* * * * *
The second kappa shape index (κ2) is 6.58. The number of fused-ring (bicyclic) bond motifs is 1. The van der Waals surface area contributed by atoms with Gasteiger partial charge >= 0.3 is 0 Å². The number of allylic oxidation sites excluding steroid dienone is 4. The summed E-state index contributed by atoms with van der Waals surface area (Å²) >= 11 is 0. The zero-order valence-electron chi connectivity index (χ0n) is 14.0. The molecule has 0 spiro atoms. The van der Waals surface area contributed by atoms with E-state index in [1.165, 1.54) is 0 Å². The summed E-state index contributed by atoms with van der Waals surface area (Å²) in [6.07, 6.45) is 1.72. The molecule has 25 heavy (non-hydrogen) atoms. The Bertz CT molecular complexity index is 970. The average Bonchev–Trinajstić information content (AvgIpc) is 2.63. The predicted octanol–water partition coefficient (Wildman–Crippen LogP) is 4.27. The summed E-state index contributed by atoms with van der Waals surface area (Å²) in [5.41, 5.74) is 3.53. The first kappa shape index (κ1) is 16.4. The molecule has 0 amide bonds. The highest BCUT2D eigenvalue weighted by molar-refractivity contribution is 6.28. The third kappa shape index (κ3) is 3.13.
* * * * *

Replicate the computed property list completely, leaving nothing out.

The second kappa shape index (κ2) is 6.58. The number of fused-ring (bicyclic) bond motifs is 1. The van der Waals surface area contributed by atoms with Gasteiger partial charge >= 0.3 is 0 Å². The number of allylic oxidation sites excluding steroid dienone is 4. The summed E-state index contributed by atoms with van der Waals surface area (Å²) >= 11 is 0. The zero-order valence-electron chi connectivity index (χ0n) is 14.0. The molecule has 0 spiro atoms. The van der Waals surface area contributed by atoms with E-state index in [1.165, 1.54) is 0 Å². The summed E-state index contributed by atoms with van der Waals surface area (Å²) in [6.07, 6.45) is 1.72. The molecule has 25 heavy (non-hydrogen) atoms. The Bertz CT molecular complexity index is 970. The average Bonchev–Trinajstić information content (AvgIpc) is 2.63. The predicted octanol–water partition coefficient (Wildman–Crippen LogP) is 4.27. The summed E-state index contributed by atoms with van der Waals surface area (Å²) in [5.41, 5.74) is 3.53. The first kappa shape index (κ1) is 16.4. The molecule has 0 amide bonds. The highest BCUT2D eigenvalue weighted by molar-refractivity contribution is 6.28. The third kappa shape index (κ3) is 3.13.